TRAVIS WAGEMAN travis@yesweekly.com ANDREW WOMACK andrew@yesweekly.com TRISH SHROYER trish@yesweekly.com ANNA BROOKS anna@yesweekly.com Promotion NATALIE GARCIA

DISTRIBUTION JANICE GANTT JENNIFER RICKERT WILLIAM HEDRICK We at YES! Weekly realize that the interest of our readers goes well beyond the boundaries of the Piedmont Triad. Therefore we are dedicated to informing and entertaining with thought-provoking, debate-spurring, in-depth investigative news stories and features of local, national and international scope, and opinion grounded in reason, as well as providing the most comprehensive entertainment and arts coverage in the Triad. YES! Weekly welcomes submissions of all kinds. Efforts will be made to return those with a self-addressed stamped envelope; however YES! Weekly assumes no responsibility for unsolicited submissions. YES! Weekly is published every Wednesday by Womack Newspapers, Inc. No portion may be reproduced in any form without written permission from the publisher. First copy is free, all additional copies are $1.00. Copyright 2018 Womack Newspapers, Inc.

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Event Hotline: (336) 373-7474 / Group Sales: (336) 373-2632

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be there

EVENTS YOU DON’T WANT TO MISS | BY AUSTIN KINDLEY

SATURDAY

NOISES OFF FRIDAY

THURSDAY THUR 8 GLENGARRY GLEN ROSS WHAT: A play of many awards, including 1984 Pulitzer Prize for Drama Winner and 1984 New York Drama Critics’ Circle Best American Play Winner! A dynamic look into the ruthless world of real estate, Glengarry Glen Ross follows a group of small-time, cutthroat Chicago real estate salesmen as they vie for leads to sell undesirable resort property to unwitting customers. WHEN: 7:30 p.m. WHERE: Stephen D. Hyers Theatre, Greensboro Cultural Center. 200 N. Davie St. Greensboro. MORE: $18-20 tickets.

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FRI 8 GEORGIA RODGERS FARMER AND KELLY SMITH WHAT: The week of Valentines we have multiple Jazz performances for you and your special someone to enjoy! Our guest artists include Georgia Rodgers Farmer and Kelly Smith with the Likewise Trio. Take advantage of our All About Love Package, too! WHEN: 6:30 p.m. WHERE: O’Henry Hotel. 624 Green Valley Rd., Greensboro. MORE: Free entry.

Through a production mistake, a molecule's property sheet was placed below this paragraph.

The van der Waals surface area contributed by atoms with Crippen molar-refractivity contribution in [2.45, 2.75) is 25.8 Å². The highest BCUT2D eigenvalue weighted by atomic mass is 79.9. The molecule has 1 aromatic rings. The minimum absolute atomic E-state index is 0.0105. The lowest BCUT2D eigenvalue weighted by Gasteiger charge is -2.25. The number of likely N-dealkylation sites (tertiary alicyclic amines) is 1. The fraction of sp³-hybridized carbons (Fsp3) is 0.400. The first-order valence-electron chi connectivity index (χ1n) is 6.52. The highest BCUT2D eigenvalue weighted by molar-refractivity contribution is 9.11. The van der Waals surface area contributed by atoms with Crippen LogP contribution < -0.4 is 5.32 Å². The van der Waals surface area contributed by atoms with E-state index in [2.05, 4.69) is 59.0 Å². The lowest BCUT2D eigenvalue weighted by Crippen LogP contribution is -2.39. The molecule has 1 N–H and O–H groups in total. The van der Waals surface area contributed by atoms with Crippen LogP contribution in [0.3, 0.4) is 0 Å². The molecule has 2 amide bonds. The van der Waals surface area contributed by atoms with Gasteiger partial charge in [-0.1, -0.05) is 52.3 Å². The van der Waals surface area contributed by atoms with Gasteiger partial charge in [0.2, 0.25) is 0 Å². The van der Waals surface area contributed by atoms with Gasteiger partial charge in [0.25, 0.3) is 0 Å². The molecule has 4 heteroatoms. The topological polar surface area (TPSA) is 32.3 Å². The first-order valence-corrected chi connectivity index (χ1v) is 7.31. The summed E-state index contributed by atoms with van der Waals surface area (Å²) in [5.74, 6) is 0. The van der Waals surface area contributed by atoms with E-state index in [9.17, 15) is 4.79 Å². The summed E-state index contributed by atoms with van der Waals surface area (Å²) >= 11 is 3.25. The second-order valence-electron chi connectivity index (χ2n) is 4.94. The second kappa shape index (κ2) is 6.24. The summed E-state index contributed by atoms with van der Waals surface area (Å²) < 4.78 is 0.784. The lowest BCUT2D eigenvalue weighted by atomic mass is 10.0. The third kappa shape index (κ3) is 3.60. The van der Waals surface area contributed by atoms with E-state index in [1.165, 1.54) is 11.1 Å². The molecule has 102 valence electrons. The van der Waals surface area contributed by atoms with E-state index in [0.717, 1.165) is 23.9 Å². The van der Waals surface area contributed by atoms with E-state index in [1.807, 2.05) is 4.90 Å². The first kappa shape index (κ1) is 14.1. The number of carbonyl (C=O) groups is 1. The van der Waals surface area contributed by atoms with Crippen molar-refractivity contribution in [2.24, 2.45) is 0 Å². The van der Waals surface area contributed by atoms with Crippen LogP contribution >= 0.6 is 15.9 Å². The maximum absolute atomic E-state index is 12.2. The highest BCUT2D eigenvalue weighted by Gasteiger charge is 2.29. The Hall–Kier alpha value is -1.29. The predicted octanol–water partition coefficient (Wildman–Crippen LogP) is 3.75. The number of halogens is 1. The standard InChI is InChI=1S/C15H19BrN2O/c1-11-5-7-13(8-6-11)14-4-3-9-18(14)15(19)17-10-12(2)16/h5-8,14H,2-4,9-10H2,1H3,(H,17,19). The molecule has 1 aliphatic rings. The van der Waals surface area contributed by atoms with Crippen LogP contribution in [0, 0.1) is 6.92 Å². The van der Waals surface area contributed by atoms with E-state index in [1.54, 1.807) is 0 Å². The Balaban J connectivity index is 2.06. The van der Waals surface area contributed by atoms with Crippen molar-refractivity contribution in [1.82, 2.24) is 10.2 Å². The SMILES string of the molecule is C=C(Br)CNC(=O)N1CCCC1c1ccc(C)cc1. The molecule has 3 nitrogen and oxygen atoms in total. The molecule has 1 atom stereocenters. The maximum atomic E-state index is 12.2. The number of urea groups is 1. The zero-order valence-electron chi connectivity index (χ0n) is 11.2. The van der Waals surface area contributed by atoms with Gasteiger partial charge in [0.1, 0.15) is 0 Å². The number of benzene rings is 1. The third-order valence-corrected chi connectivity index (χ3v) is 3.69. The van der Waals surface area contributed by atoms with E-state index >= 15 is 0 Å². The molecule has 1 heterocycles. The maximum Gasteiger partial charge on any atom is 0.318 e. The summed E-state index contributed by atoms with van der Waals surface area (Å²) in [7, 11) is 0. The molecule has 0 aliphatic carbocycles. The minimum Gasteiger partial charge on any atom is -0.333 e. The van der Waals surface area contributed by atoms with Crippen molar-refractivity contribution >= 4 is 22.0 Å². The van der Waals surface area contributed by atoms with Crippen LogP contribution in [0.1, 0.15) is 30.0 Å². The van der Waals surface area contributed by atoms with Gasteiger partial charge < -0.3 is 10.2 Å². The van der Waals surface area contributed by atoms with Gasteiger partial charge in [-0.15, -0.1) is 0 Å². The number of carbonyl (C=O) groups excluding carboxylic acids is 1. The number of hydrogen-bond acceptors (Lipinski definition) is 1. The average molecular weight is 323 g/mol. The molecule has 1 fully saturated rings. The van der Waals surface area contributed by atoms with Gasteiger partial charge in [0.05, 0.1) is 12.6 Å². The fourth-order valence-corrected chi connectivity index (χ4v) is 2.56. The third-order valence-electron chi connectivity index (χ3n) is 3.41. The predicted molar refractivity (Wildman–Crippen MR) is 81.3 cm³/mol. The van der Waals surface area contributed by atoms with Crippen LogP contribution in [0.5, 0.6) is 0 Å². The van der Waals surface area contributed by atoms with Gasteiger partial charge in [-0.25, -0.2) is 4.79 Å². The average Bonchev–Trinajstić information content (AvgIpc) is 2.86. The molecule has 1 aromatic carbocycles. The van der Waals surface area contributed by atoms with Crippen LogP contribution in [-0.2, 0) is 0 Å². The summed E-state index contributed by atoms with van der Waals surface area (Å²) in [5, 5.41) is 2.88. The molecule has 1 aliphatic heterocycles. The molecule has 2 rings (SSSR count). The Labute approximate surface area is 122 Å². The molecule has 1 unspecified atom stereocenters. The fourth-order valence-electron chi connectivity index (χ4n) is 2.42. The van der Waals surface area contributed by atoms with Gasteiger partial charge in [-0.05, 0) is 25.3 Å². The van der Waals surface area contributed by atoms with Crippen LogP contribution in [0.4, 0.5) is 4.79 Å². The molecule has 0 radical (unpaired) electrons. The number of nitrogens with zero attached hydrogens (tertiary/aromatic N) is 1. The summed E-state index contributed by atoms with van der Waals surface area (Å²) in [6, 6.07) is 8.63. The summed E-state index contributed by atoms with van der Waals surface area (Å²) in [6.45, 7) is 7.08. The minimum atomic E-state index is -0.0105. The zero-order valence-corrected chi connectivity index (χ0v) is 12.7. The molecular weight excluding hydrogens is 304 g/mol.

FRI 8

SAT 9

NOISES OFF

SAT 9

VALENTINE’S DINNER AND DANCE

WHAT: Ready to laugh until your sides ache? Called the funniest farce ever written, Noises Off follows an ambitious director and his troupe of mediocre actors as they rehearse a play called Nothings On. Shenanigans abound - both onstage and backstage as slamming doors, romantic entanglements, and an ever-moving plate of sardines figure into the plot of this Tony Award winning comedy. WHEN: 7:30 p.m. WHERE: The Arts Council Theater. 610 Coliseum Drive, Winston-Salem. MORE: $27.50 tickets.

MARVEL UNIVERSE LIVE WHAT: Marvel fans, assemble for this live, legendary battle to defend the universe from evil. The Avengers, the Guardians of the Galaxy and Spider-Man join forces with Doctor Strange, master of the mystic arts, in a race against time to recover the Wand of Watoomb before it falls into Loki’s hands in this all-new, spectacular arena stunt show. WHEN: 7 p.m. WHERE: Greensboro Coliseum Complex. 1921 W. Gate City Blvd, Greensboro. MORE: $20+ tickets.

WHAT: Treat the special person in your life to our Valentines Dinner & Dance with our fine wines and gourmet, four-course dinner. Entertainment will be performed by RadioJacks. Reception will begin at 6pm, followed by dinner at 7pm. Reservations required. Accommodations are with the Holiday Inn Express & Suites at Vineyard Crossing. WHEN: 6 p.m. WHERE: Childress Vineyards. 1000 Childress Vineyards Road, Lexington. MORE: $135-$370 tickets.

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FEBRUARY 7-13, 2018

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[SPOTLIGHT]

CALEB CAUDLE, SECCA TO HOLD ALBUM RELEASE PARTY BY KATIE MURAWSKI